It was also this genre of more modern urban nightlife City Pop that brought about the disco ready sounds that could be played readily at clubs and bars throughout japan, that helped to epitomize City Pop’s late-night optimism and metropolitan wonder. Fantastic producers such as Yasuo Tomikura and Koki Ito with basslines that could make you feel grove into the next century were the face of urban nightlife City Pop with its jazzier and more cosmopolitan feel.
Before there was even City Pop, there was the genre of Techno-Pop a synth-based wave of music with groove-heavy dance-orientated tracks. While the term Techno-Pop eventually fell to the side to be replaced by City-Pop, the new technology-based society of Japan fell into place perfectly beside the techno side of City-Pop with its synth-based sounds.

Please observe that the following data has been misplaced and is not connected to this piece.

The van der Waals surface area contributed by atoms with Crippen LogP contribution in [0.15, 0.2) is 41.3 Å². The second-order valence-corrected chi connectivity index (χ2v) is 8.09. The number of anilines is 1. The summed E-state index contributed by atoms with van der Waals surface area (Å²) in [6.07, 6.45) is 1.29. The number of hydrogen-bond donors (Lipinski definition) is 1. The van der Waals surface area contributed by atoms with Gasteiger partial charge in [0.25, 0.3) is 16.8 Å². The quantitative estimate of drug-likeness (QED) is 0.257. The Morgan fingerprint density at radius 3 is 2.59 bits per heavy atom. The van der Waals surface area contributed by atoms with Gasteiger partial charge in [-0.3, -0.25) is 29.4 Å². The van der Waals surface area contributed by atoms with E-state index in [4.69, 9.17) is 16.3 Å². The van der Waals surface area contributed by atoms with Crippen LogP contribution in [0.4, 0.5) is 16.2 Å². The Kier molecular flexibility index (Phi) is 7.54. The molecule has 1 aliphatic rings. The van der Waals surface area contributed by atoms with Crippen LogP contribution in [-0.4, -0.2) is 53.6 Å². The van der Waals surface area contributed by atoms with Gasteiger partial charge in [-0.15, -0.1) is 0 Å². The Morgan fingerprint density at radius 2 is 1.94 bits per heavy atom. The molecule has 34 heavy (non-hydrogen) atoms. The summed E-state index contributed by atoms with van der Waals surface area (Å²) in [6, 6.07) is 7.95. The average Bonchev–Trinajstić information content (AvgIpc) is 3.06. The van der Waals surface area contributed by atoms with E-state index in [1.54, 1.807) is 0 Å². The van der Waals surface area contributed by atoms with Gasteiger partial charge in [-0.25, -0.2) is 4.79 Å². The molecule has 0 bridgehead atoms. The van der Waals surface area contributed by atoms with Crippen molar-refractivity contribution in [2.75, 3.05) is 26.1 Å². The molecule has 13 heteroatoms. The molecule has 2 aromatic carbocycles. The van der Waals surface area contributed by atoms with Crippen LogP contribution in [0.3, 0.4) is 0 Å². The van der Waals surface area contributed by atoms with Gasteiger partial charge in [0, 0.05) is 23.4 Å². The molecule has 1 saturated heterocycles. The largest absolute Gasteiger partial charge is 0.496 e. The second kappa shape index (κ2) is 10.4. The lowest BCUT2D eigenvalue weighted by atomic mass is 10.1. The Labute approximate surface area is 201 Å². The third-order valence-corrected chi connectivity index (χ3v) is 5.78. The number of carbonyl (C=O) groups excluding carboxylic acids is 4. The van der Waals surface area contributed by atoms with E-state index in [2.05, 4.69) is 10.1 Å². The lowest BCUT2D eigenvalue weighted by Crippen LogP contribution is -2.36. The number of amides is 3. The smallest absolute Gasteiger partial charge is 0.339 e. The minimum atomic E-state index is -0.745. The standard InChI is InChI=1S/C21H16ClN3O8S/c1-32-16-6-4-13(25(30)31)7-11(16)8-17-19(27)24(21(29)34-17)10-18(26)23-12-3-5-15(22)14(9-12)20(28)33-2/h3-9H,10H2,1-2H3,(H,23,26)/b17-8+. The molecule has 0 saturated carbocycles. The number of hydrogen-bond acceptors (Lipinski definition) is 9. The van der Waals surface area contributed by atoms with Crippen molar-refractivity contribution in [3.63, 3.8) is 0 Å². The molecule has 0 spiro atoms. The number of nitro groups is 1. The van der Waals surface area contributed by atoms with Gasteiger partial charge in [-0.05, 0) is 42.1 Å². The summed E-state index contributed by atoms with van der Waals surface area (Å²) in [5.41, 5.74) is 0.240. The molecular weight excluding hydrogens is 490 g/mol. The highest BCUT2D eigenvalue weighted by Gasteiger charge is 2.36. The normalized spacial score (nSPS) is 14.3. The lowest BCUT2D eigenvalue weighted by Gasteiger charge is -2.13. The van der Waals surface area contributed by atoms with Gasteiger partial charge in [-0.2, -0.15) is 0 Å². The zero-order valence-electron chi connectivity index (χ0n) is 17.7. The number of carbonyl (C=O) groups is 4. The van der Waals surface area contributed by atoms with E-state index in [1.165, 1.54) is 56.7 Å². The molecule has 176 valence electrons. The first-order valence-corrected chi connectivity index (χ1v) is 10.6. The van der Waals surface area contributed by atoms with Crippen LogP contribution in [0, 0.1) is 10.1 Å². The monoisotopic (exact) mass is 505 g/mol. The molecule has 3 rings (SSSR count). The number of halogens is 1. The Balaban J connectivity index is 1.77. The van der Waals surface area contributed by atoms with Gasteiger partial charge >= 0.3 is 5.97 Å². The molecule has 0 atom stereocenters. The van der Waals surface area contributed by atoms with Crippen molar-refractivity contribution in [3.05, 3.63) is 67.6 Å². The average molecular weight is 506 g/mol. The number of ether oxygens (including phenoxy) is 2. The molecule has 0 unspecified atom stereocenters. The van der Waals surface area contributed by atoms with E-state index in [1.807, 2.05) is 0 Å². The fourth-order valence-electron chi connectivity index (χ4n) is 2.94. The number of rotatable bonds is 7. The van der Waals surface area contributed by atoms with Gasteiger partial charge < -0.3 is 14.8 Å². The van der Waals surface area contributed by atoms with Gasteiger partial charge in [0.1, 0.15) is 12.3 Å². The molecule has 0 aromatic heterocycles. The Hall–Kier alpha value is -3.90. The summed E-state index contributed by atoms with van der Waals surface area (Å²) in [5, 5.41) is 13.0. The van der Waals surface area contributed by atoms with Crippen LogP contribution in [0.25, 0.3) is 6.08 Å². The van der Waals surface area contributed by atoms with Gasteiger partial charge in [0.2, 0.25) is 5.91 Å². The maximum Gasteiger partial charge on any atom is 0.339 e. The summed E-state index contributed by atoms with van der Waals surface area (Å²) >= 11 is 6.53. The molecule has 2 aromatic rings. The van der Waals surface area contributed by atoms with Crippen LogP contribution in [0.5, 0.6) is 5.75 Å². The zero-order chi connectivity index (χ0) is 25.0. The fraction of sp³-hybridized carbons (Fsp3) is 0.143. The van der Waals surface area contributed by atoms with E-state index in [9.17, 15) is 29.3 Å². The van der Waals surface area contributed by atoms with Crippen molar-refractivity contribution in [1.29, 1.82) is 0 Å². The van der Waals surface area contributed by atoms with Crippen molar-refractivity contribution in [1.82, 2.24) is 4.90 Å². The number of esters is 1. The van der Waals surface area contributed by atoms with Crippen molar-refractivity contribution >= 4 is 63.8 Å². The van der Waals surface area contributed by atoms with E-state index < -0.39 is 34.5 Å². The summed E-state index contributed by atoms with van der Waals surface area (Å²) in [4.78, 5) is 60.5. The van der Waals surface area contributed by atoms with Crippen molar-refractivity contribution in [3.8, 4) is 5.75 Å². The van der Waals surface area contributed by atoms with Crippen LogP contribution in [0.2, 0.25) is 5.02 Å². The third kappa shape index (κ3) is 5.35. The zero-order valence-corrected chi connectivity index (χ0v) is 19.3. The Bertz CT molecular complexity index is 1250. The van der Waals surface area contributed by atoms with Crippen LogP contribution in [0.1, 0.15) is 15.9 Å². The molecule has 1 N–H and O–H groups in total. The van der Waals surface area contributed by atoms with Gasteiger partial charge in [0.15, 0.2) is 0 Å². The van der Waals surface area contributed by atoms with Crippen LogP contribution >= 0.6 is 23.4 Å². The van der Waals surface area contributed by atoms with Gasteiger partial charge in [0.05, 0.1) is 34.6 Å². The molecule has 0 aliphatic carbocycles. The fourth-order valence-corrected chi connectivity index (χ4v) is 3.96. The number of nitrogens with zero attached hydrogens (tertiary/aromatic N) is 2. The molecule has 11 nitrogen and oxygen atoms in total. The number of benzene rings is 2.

Prominent artists such as Tatsuro Yamashita and Toshiki Kadomatsu used the technological advances in production equipment to create new and unique sounds that were unheard of to this point in the Japanese sphere of music.
City Pop in the Modern Age
Even with Mariya Takeuchi’s unprecedented success with Plastic Love, there are still many more modern artists that attribute their style and sound to the annals of City Pop history. Bands such as Awesome City Club, Sugar’s Campaign, and Yoshida Yohei Group have all cited City Pop as a key inspiration to their songs, and it can be heard within their albums.
Japanese funk bands Suchmos, Lucky Tapes, and Special Favourite Music, have all crafted dance tracks, with retro vibes and tunes that are all indebted to the original City Pop sounds of producers such as Tatsuro Yamashita.
I highly suggest checking out any of these bands if you wish to listen to some City Pop blended with some more modern sounding sounds, synths, and vibes.